Contact: David Booth/ Allison Franz, School of Theatre and Dance
March 16, 2006
DeKalb, IL – Some theatrical productions are simply not for the faint of heart, for either those on stage or their audiences. Two such productions are Bertolt Brecht and Kurt Weill’s operatic allegory of corruption and greed, Mahagonny Songspiel, and Steven Berkoff’s loose adaptation of Aeschylus’s tragedy, Agamemnon.
Embracing the kind of challenge each show represents, Northern Illinois University School of Theatre and Dance will magnify it by running these two productions on the same night on the same stage, and utilize mostly the same set of actors for both. Opening March 30 and ending April 9, the two shows run in tandem in the Stevens Building Players Theatre as the sixth presentation of their 2006 season production schedule.
Co-founder and resident director of the European Repertory Company in Chicago, Dale Goulding, guest directs both productions, one an intentionally self-indulgent and satiric anti-opera and the other a highly poetic display of war, lust, betrayal, and revenge; in short, a classic Greek tragedy, but with a modern twist.
Mahagonny Songspiel is a mini-opera, complete with a ten-piece live orchestra and musically directed by Harold Kafer, dean of NIU’s College of Visual and Performing Arts.
Its plot is simple. Mahagonny Songspiel, or “City of Nets Songplay” is a musical description of four drunken criminals, a prostitute, and her madame who journey from a mythical Alabama to the city of Mahagonny to find redemption. They find instead a paradise of sin, where every pleasure is on sale and the only crime is having no money. Yet, when God comes to visit this place of individual Utopia and orders everyone to hell, the inhabitants protest with the realization that their paradise has already become a collective hell.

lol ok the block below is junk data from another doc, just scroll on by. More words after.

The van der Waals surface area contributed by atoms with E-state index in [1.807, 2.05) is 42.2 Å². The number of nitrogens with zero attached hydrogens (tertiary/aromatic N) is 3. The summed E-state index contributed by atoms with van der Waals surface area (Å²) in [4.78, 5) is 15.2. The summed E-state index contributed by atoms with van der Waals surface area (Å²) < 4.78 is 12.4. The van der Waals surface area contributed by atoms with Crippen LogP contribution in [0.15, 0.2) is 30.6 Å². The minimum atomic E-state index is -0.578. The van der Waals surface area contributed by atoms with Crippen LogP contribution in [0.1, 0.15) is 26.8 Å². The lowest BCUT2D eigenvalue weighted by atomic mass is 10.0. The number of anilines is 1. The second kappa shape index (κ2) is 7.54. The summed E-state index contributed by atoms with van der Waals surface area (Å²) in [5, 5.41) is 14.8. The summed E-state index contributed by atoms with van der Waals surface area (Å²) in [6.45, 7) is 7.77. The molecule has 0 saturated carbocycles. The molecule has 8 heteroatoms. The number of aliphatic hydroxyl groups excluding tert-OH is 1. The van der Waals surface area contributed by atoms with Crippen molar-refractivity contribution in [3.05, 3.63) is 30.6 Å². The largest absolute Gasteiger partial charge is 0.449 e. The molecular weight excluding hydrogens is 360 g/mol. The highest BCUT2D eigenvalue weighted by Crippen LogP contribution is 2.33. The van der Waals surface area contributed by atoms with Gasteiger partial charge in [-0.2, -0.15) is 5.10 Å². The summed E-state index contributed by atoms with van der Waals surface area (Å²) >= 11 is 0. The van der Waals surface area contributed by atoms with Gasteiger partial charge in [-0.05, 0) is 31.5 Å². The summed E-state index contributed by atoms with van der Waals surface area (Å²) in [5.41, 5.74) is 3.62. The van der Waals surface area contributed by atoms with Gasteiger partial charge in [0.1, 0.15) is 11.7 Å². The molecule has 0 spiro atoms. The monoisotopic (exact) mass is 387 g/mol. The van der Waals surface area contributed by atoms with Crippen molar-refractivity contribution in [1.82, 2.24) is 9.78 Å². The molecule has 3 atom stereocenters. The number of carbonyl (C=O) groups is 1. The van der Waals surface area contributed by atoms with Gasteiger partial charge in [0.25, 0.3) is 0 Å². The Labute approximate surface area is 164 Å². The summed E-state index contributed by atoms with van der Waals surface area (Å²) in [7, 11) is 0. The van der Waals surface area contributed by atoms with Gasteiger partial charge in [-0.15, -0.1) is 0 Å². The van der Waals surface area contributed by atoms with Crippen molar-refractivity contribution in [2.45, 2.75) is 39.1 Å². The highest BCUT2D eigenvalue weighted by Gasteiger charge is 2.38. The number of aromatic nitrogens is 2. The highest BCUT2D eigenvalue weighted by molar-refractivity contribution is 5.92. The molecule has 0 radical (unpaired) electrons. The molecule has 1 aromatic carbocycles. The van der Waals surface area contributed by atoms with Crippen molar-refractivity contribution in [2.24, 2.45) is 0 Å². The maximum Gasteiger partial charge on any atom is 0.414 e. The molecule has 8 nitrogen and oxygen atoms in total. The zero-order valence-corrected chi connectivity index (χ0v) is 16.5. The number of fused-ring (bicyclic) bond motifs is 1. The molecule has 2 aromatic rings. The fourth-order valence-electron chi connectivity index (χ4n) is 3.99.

Mahagonny Songspiel’s "opera against opera" impression comes from the deliberate use of out-of-tune operatic voices. According to Kafer, the side-by-side tonal and non-tonal elements can make finding a vocal comfort level very difficult on the singers. “The Songspiel and the singer often finds his or her pitch not only unsupported but deliberately subjugated.”
However, the musical score includes what some critics have called the best song Weill ever wrote (O Moon of Alabama).
Following Mahagonny Songspiel after a brief intermission, Agamemnon makes a distinctive political statement about the nature of violence, through Steven Berkoff’s emotionally hard-hitting and viciously direct text. Adapting Aeschylus’ first play in the “Oresteia” trilogy, Berkoff wrote his version of Agamemnon in 1972 during the height of Vietnam anti-war sentiment and consequently emphasized the immorality of war.
However, as in the original trilogy, his play is dominated by murder and revenge. Agamemnon, king of Argos, has gone off to the Trojan War to rescue Helen from Paris and brutally massacres the citizens of Troy. Zeus demands a sacrifice to atone for his actions. To satisfy the Gods, Agamemnon kills his daughter Iphegenia. The news of this sacrifice has driven Agamemnon's wife Clytemnestra into a vengeful rage, and with her lover Aegisthus, she plans to avenge her daughter's death when Agamemnon returns to Argos.
Mahagonny Songspiel and Agamemnon run March 30-31 and April 1-2, 5-9 at Northern Illinois University’s Stevens Building in the Players Theatre. The Stevens Building and its three theatres are located directly behind the McDonald’s and Pizza Hut restaurants on west Lincoln Highway. Weeknights and Saturday performances begin at 7:30 p.m. with Sunday performances starting at 2:00 p.m. Tickets are $14.00 for adults, $8.00 for seniors and $7.00 for students. For tickets and additional information, call the Stevens Building Box Office at (815) 753-1600 or go online at http://www.niu.edu/theatre/.